William W. Goodwin (1831–1912) was Eliot Professor of Greek at Harvard from 1860 to 1901, and was the first director of the American School in Athens. This, his most important book, was written for nineteenth-century American students to make available to them the latest European developments in the understanding of Greek syntax, as well as his own original material. It went through several editions between 1860 and 1890, and remains an invaluable resource for scholars of the Greek language. This is a reissue of the 1867 edition, published in Cambridge Massachusetts by Sever and Francis. It presents a detailed and well organized discussion of moods, tenses, infinitive, participles and verbal adjectives. Goodwin includes a large collection of examples taken from a wide range of major Greek writers to illustrate every variety of each construction. An index of these examples is also provided for easy reference.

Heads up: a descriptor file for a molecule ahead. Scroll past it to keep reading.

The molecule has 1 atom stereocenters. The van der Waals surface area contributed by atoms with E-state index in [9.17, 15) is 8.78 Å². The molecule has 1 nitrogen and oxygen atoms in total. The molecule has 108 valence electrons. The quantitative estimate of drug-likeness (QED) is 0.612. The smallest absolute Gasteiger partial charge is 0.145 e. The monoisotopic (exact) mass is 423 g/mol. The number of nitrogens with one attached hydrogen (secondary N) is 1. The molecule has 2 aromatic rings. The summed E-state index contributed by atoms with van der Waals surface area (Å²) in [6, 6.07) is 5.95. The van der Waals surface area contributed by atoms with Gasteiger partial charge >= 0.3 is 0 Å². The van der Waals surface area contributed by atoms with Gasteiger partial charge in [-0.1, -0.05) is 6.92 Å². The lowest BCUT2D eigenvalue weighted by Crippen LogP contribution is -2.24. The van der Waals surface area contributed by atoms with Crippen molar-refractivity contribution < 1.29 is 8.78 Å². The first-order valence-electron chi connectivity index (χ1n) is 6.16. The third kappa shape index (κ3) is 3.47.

Preface; 1. General view of the moods; 2. Use of the tenses; 3. The particle AN; 4. Use of the moods; 5. The infinitive; 6. The participle; 7. Verbal adjectives in τεος; Appendices; Indexes.